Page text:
Riding a bicycle is supposed to be a fun. That’s the way it used to be for me – feeling carefree, enjoying the scenery with the wind blowing in my hair. More than 28 years ago my brain injury put an end to this. My balance was affected and I gave up riding for fear of hurting myself.
Two years ago, I tried again. The outcome was bad! I fell and shattered my outstretched wrist. It was initially casted, but I later required surgery for plates and three screws. I am determined and this was not enough to make me give up the idea of riding a bicycle again.
It is interesting to consider what motivates us. Shortly after this accident, I met a man, who I wanted to marry. He loved riding his bicycle. My desire to ride with him became a big part in my reason for relearning how to bike. I learned far more, as I gained several important lessons about life along the way.
1). Don’t focus on the obstacle, look beyond it.
Our bike path has barriers to prevent motorized vehicles using the trail. It is easy to bike between them, but I initially focused only on the barrier. This focus caused me to aim for and hit it. With time, I learned to correctly orient my bike and look beyond the obstacle. These barriers ceased to be problems. Focusing only on the immediate problem led to frustration, depression or anger. Changing my perspective allowed me to look beyond the issue to my goal.
2). Gear down when approaching difficulties.
Low gear means less effort. It is easier to maintain control or restart. Similarly, in my new post-brain injury life, planning ahead became important. Getting plenty of sleep, eliminating stress prior to difficult appointments or events and making lists to aid my memory were essential.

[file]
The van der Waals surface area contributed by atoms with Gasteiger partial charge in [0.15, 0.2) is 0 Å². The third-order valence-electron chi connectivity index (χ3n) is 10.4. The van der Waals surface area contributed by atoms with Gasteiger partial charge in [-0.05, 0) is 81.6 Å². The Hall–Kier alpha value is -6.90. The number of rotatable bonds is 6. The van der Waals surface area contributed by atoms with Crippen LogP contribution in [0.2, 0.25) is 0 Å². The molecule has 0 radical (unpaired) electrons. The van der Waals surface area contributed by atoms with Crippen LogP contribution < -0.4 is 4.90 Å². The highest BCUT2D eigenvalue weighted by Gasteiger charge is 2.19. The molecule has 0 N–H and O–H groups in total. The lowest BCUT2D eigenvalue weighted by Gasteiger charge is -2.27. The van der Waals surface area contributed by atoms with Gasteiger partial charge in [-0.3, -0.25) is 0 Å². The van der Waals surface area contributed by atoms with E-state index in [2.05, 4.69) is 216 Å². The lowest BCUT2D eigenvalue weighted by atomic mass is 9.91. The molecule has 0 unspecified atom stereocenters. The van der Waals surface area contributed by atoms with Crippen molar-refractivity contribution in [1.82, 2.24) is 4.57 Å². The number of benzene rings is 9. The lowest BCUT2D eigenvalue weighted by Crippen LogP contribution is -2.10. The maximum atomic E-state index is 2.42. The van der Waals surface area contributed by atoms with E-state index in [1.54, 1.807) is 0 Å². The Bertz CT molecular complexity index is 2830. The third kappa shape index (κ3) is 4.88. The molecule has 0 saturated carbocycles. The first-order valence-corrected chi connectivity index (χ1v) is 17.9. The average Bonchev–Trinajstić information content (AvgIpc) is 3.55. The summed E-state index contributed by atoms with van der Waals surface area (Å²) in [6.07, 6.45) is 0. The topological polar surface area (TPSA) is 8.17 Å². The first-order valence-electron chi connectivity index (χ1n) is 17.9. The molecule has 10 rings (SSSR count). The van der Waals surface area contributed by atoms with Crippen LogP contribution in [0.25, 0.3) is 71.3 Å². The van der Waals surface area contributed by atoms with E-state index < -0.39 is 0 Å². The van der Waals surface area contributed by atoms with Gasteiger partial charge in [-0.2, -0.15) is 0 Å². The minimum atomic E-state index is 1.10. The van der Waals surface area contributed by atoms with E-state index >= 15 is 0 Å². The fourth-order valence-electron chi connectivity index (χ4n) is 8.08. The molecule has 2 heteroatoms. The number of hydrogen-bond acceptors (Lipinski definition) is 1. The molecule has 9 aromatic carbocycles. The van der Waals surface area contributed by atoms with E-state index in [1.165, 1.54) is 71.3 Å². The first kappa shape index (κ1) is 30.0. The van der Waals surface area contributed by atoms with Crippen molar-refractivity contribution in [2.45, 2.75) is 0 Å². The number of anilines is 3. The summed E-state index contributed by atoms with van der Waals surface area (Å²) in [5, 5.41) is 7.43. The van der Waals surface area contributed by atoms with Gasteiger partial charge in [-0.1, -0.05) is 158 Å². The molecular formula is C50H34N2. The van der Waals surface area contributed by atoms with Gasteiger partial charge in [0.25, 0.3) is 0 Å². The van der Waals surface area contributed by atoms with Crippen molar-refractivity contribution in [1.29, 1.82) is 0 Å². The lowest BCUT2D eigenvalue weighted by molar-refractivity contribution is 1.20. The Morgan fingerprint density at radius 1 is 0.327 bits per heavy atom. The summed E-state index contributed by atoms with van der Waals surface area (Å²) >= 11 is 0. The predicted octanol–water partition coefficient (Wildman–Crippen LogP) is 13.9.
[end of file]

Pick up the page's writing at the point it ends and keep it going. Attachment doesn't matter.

3). Adopt a gentle and humble learner’s attitude.
They say; “You never forget how to ride a bike.” But, I was an adult and unable to bike. Frustration or even fear about lost abilities was often huge. However, we know that skills not practiced are lost and I had changed. I needed to remind myself to be patient with myself as I learned again. This process was also much easier with an understanding helper to give advice and encouragement. However, listening requires humility.
4). Be realistic, aware of your limitations, but do not stop trying.
Over the months, my distances increased and my stability improved. But despite improvements, I still occasionally fall. Therefore, I avoid traffic, stick to bicycle paths and the less traveled roads. Most importantly, I have not stopped trying. Practice is how the brain rewires.
5). Maintain a sense of humour and have fun.
I will never bike in the Tour de France, but I can always have fun. Our rides include pit stops at a local bakery or coffee shop.
I was given a second chance in life when I survived my car accident. I need to keep things in perspective. Relearning how to ride a bike is not essential. Instead, it is icing on the cake.
What have you learned about life from your TBI?